|Short Name:||James Maxwell|
|Full Name:||Maxwell, James|
Maxwell, James , was born in Renfrewshire in 1720. In his youth he journeyed to England with a hardware pack, but eventually returning to Scotland, he followed the joint occupation of schoolmaster and poet. In 1783, during a famine in Scotland he was reduced to great destitution, and had to earn his bread by breaking stones on the highway. Most of his publications (from 30 to 40 in all) were produced after that period. The two works in which we are interested are:—
(1) Hymns and Spiritual Songs. In Three Books. 1759. (2) A New Version of the whole of the Book of Psalms in Metre; by James Maxwell, S. D. P. [Student of Divine Poetry.] Glasgow, 1773.
From the former of these the following hymns are in common use:—
1. All glory to the eternal Three. Holy Trinity.
2. Didst Thou, dear Jesus [Saviour], suffer shame. Resignation and Courage.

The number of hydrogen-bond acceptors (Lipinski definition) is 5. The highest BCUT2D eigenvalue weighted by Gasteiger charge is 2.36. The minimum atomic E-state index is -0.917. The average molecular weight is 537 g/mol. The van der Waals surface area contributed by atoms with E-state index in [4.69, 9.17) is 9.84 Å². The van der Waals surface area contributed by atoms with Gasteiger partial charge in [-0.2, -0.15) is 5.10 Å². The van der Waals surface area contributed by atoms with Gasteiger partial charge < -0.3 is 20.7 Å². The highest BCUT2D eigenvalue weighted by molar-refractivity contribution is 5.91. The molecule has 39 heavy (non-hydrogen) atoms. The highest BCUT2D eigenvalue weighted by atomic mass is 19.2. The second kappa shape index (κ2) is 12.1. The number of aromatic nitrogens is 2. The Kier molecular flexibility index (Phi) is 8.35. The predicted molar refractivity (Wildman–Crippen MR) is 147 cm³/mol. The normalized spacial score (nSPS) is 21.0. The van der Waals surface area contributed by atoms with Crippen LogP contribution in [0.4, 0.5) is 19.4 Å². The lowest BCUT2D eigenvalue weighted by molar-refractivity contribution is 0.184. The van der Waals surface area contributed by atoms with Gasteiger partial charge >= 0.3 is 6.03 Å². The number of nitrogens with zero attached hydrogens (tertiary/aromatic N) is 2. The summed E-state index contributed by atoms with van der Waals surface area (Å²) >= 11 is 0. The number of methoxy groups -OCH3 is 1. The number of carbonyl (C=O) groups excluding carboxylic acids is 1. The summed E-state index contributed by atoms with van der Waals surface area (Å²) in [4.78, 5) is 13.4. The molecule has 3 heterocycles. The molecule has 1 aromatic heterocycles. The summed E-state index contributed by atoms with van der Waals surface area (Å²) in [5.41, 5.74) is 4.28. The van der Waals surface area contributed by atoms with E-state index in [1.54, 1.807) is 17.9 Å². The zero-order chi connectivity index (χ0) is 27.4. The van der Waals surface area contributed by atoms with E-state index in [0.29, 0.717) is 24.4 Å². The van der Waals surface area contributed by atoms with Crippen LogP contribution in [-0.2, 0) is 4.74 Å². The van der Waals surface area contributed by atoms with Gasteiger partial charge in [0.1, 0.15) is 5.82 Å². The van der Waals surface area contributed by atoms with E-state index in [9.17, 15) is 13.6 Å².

3. Go forth, ye heralds, in my Name. Missions.
The last of these is in somewhat extensive use in America, where it appeared as early as in the Prayer Book Collection, 1789. Maxwell died at Paisley (where he was known as the Paisley Poet, or as he put it on the title-page of some of his books, Poet in Paisley) in 1800.
[Rev. J. T. Bingley, L.R.A.M., F.G.O.]
-- John Julian, Dictionary of Hymnology (1907)
|Texts by James Maxwell (6)||As||Instances|
|All glory to th' Eternal Three, And undivided One||James Maxwell (Author)||3|
|All glory to the eternal Three! The, Father--the, O Son, and thee||J. Maxwell (Author)||1|
|Didst thou, dear Jesus, suffer shame||Maxwell (Author)||3|
|Go forth, ye heralds, in My Name||James Maxwell (Author)||3|
|How shall I my Saviour set forth?||James Maxwell (Author)||46|
|To the eternal Three||Maxwell (Author)||1|